PSI interns were to shadow UCSF Fresno surgeons on shifts in the hospital, but the program had to be modified because of COVID-19 restrictions. Instead, UCSF Fresno surgeons and residents are volunteering more time to give lectures. Sammy Siada, DO, RPVI, a UCSF Fresno vascular surgeon and UCSF Health Sciences assistant clinical professor, gave a presentation on an introduction to vascular surgery and a separate lecture on social determinants of health (conditions in the environment such as economic stability, education access and quality, health care access and quality, racism, and discrimination that have a major impact on people’s health). “It’s important for faculty to participate because these pre-medical surgical interns are eager to learn what medicine and surgery have to offer and need role models in medicine and surgery to help them along the arduous career path of becoming a physician,” Dr. Siada said.

“It’s very inspiring to see the speakers who come out each week and speak to us,” said PSI intern Karina Peterson, 28, of Fresno. Peterson is the first in her family to have a college degree and to hold a military rank. She has a Bachelor of Science degree in public health from Fresno State and is a U.S. Army drill sergeant in the Army Reserves. She is working on her master’s degree in public health and is employed by Central California Faculty Medical Group as a medical scribe through a UCSF Fresno-led program at Community Regional Medical Center. The PSI program has given her “more direction and more information about a medical career” in her future, she said.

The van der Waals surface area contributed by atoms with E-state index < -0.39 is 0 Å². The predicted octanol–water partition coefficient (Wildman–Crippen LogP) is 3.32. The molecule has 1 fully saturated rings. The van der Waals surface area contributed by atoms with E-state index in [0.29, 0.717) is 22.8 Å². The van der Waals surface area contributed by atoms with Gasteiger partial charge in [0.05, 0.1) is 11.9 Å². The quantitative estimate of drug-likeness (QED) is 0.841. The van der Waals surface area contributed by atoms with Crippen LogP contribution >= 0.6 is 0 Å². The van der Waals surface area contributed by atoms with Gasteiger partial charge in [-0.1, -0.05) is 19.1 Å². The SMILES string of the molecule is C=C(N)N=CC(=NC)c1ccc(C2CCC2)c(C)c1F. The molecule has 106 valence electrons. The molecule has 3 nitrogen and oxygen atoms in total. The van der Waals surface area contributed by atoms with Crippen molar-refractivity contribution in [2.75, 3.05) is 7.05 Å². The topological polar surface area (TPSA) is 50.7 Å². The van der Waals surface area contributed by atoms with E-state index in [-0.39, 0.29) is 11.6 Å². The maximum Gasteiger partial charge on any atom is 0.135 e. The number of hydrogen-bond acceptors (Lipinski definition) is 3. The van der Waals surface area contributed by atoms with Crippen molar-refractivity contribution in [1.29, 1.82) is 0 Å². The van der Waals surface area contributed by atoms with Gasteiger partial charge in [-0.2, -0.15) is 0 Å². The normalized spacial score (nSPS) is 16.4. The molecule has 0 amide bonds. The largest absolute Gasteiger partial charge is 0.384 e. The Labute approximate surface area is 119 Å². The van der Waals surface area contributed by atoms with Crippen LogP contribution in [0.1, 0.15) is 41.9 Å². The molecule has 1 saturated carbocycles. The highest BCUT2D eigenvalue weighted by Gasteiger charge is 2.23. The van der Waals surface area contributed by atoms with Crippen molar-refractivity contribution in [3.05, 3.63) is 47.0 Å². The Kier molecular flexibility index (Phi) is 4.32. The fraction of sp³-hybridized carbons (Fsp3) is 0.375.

The internship has helped Gabriela Lopez Ruano of Modesto, gain insight to different specialties in medicine. She has enjoyed interacting with medical students, residents and attending physicians. “I am learning about resources, opportunities, and pathways that I can take advantage of to be successful in medicine,” she said. Lopez Ruano has a Bachelor of Science degree in chemistry from UC Irvine. She is a first-generation college graduate and the first in her family to pursue medicine.

Alexa Valladolid, 22, of Modesto, is grateful for the PSI program. “And I do think it’s going to make a difference in the San Joaquin Valley to increase the physician workforce and make more students from underrepresented backgrounds stay on this path,” she said. Valladolid graduated this past August from UC San Diego with a Bachelor of Science degree in global health. She is the first-generation in her family to graduate from college. Her goal is to apply to medical school next spring and to return, after graduation, to UCSF Fresno for residency.

The UCSF Fresno PSI program to help pre-medical students successfully enroll in medical school is needed in the San Joaquin Valley, which has one of the lowest ratios of physicians to patients, Dr. Qumsiyeh said. “Physicians who are from here are more likely to come back and work here – and they understand the community more than anyone.”

 

Patient Nat DiBuduo thanking Mohamed Fayed, MD

Care